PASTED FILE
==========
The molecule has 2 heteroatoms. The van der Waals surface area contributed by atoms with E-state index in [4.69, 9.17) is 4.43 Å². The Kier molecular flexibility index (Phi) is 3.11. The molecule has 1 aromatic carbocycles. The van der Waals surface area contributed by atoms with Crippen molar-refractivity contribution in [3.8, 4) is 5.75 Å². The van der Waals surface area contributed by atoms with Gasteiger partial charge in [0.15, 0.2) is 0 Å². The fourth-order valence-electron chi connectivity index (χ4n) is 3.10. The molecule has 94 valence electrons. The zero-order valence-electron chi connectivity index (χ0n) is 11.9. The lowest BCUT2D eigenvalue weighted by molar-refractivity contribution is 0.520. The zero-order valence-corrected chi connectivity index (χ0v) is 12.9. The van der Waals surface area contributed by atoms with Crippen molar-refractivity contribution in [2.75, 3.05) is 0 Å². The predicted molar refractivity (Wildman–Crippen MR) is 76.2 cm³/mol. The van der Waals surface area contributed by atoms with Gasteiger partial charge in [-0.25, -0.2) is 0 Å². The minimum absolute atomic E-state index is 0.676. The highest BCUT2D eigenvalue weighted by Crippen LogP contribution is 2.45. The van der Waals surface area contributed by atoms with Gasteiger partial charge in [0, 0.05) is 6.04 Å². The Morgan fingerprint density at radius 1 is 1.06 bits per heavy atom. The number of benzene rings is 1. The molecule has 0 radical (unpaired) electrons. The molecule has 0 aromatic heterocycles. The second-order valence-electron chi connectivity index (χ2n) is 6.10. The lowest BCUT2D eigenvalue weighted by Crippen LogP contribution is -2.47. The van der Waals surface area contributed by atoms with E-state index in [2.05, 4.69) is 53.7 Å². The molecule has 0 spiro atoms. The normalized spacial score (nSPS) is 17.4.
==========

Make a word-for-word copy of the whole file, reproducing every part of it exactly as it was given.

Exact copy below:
The molecule has 2 heteroatoms. The van der Waals surface area contributed by atoms with E-state index in [4.69, 9.17) is 4.43 Å². The Kier molecular flexibility index (Phi) is 3.11. The molecule has 1 aromatic carbocycles. The van der Waals surface area contributed by atoms with Crippen molar-refractivity contribution in [3.8, 4) is 5.75 Å². The van der Waals surface area contributed by atoms with Gasteiger partial charge in [0.15, 0.2) is 0 Å². The fourth-order valence-electron chi connectivity index (χ4n) is 3.10. The molecule has 94 valence electrons. The zero-order valence-electron chi connectivity index (χ0n) is 11.9. The lowest BCUT2D eigenvalue weighted by molar-refractivity contribution is 0.520. The zero-order valence-corrected chi connectivity index (χ0v) is 12.9. The van der Waals surface area contributed by atoms with Crippen molar-refractivity contribution in [2.75, 3.05) is 0 Å². The predicted molar refractivity (Wildman–Crippen MR) is 76.2 cm³/mol. The van der Waals surface area contributed by atoms with Gasteiger partial charge in [-0.25, -0.2) is 0 Å². The minimum absolute atomic E-state index is 0.676. The highest BCUT2D eigenvalue weighted by Crippen LogP contribution is 2.45. The van der Waals surface area contributed by atoms with Gasteiger partial charge in [0, 0.05) is 6.04 Å². The Morgan fingerprint density at radius 1 is 1.06 bits per heavy atom. The number of benzene rings is 1. The molecule has 0 radical (unpaired) electrons. The molecule has 0 aromatic heterocycles. The second-order valence-electron chi connectivity index (χ2n) is 6.10. The lowest BCUT2D eigenvalue weighted by Crippen LogP contribution is -2.47. The van der Waals surface area contributed by atoms with E-state index in [2.05, 4.69) is 53.7 Å². The molecule has 0 spiro atoms. The normalized spacial score (nSPS) is 17.4.